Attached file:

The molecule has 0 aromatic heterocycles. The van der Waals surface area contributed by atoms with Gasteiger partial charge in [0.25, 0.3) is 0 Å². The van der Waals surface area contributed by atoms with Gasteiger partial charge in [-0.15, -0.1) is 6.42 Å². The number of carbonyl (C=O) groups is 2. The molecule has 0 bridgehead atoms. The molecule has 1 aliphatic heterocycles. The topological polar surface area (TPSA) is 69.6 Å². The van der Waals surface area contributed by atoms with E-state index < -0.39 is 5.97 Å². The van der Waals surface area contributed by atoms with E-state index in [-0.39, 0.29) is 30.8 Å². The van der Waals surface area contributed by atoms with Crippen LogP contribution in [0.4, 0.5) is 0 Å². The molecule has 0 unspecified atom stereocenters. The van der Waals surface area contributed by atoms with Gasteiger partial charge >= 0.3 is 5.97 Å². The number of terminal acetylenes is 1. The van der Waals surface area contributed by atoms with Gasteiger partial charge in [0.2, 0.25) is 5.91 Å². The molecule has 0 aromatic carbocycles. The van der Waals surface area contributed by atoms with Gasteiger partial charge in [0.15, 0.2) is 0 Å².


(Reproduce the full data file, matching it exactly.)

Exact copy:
The molecule has 0 aromatic heterocycles. The van der Waals surface area contributed by atoms with Gasteiger partial charge in [0.25, 0.3) is 0 Å². The van der Waals surface area contributed by atoms with Gasteiger partial charge in [-0.15, -0.1) is 6.42 Å². The number of carbonyl (C=O) groups is 2. The molecule has 0 bridgehead atoms. The molecule has 1 aliphatic heterocycles. The topological polar surface area (TPSA) is 69.6 Å². The van der Waals surface area contributed by atoms with E-state index < -0.39 is 5.97 Å². The van der Waals surface area contributed by atoms with E-state index in [-0.39, 0.29) is 30.8 Å². The van der Waals surface area contributed by atoms with Crippen LogP contribution in [0.4, 0.5) is 0 Å². The molecule has 0 unspecified atom stereocenters. The van der Waals surface area contributed by atoms with Gasteiger partial charge >= 0.3 is 5.97 Å². The number of terminal acetylenes is 1. The van der Waals surface area contributed by atoms with Gasteiger partial charge in [0.2, 0.25) is 5.91 Å². The molecule has 0 aromatic carbocycles. The van der Waals surface area contributed by atoms with Gasteiger partial charge in [0.15, 0.2) is 0 Å².